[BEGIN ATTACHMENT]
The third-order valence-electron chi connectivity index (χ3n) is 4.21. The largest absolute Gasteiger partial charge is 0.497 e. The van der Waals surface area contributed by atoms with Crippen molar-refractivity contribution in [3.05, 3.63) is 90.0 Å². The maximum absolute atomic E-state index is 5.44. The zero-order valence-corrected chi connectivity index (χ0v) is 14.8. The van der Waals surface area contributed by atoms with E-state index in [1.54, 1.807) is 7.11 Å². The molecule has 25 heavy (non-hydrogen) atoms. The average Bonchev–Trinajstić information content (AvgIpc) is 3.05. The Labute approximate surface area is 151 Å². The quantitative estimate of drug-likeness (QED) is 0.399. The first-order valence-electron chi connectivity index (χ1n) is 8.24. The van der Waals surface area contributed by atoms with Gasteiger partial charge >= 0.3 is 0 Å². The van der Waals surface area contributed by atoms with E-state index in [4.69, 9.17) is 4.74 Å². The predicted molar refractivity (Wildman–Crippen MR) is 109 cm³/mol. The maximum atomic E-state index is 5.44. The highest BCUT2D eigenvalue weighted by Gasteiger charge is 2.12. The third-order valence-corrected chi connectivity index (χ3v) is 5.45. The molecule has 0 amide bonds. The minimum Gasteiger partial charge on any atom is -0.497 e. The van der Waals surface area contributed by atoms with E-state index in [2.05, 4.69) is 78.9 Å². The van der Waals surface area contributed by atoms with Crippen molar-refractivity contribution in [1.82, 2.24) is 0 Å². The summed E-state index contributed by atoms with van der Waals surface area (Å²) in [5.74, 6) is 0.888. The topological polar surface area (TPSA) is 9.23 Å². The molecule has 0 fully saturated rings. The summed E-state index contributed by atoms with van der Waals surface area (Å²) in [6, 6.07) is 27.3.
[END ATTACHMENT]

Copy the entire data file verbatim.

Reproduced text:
The third-order valence-electron chi connectivity index (χ3n) is 4.21. The largest absolute Gasteiger partial charge is 0.497 e. The van der Waals surface area contributed by atoms with Crippen molar-refractivity contribution in [3.05, 3.63) is 90.0 Å². The maximum absolute atomic E-state index is 5.44. The zero-order valence-corrected chi connectivity index (χ0v) is 14.8. The van der Waals surface area contributed by atoms with E-state index in [1.54, 1.807) is 7.11 Å². The molecule has 25 heavy (non-hydrogen) atoms. The average Bonchev–Trinajstić information content (AvgIpc) is 3.05. The Labute approximate surface area is 151 Å². The quantitative estimate of drug-likeness (QED) is 0.399. The first-order valence-electron chi connectivity index (χ1n) is 8.24. The van der Waals surface area contributed by atoms with Gasteiger partial charge >= 0.3 is 0 Å². The van der Waals surface area contributed by atoms with E-state index in [4.69, 9.17) is 4.74 Å². The predicted molar refractivity (Wildman–Crippen MR) is 109 cm³/mol. The maximum atomic E-state index is 5.44. The highest BCUT2D eigenvalue weighted by Gasteiger charge is 2.12. The third-order valence-corrected chi connectivity index (χ3v) is 5.45. The molecule has 0 amide bonds. The minimum Gasteiger partial charge on any atom is -0.497 e. The van der Waals surface area contributed by atoms with E-state index in [2.05, 4.69) is 78.9 Å². The van der Waals surface area contributed by atoms with Crippen molar-refractivity contribution in [1.82, 2.24) is 0 Å². The summed E-state index contributed by atoms with van der Waals surface area (Å²) in [5.74, 6) is 0.888. The topological polar surface area (TPSA) is 9.23 Å². The molecule has 0 fully saturated rings. The summed E-state index contributed by atoms with van der Waals surface area (Å²) in [6, 6.07) is 27.3.